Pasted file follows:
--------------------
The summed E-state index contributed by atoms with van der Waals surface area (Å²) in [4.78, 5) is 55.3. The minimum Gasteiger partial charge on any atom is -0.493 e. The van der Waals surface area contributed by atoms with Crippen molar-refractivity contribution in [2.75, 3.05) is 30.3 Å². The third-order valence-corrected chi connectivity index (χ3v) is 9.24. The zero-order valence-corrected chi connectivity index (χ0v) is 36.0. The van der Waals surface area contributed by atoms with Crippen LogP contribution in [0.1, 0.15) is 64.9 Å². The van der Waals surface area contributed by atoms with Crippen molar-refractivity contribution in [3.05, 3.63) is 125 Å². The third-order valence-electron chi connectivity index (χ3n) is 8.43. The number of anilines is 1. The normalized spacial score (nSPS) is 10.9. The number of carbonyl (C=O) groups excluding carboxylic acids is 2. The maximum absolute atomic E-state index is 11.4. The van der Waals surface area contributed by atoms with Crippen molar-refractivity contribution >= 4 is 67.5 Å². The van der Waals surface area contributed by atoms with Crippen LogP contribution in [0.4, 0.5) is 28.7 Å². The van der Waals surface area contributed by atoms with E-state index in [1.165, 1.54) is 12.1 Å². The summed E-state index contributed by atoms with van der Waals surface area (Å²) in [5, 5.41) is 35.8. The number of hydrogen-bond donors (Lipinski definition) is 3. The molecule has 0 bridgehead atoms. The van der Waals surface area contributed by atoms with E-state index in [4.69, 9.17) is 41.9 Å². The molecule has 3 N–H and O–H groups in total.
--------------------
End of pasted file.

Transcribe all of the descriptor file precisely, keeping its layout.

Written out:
The summed E-state index contributed by atoms with van der Waals surface area (Å²) in [4.78, 5) is 55.3. The minimum Gasteiger partial charge on any atom is -0.493 e. The van der Waals surface area contributed by atoms with Crippen molar-refractivity contribution in [2.75, 3.05) is 30.3 Å². The third-order valence-corrected chi connectivity index (χ3v) is 9.24. The zero-order valence-corrected chi connectivity index (χ0v) is 36.0. The van der Waals surface area contributed by atoms with Crippen LogP contribution in [0.1, 0.15) is 64.9 Å². The van der Waals surface area contributed by atoms with Crippen molar-refractivity contribution in [3.05, 3.63) is 125 Å². The third-order valence-electron chi connectivity index (χ3n) is 8.43. The number of anilines is 1. The normalized spacial score (nSPS) is 10.9. The number of carbonyl (C=O) groups excluding carboxylic acids is 2. The maximum absolute atomic E-state index is 11.4. The van der Waals surface area contributed by atoms with Crippen molar-refractivity contribution >= 4 is 67.5 Å². The van der Waals surface area contributed by atoms with Crippen LogP contribution in [0.4, 0.5) is 28.7 Å². The van der Waals surface area contributed by atoms with E-state index in [1.165, 1.54) is 12.1 Å². The summed E-state index contributed by atoms with van der Waals surface area (Å²) in [5, 5.41) is 35.8. The number of hydrogen-bond donors (Lipinski definition) is 3. The molecule has 0 bridgehead atoms. The van der Waals surface area contributed by atoms with E-state index in [4.69, 9.17) is 41.9 Å². The molecule has 3 N–H and O–H groups in total.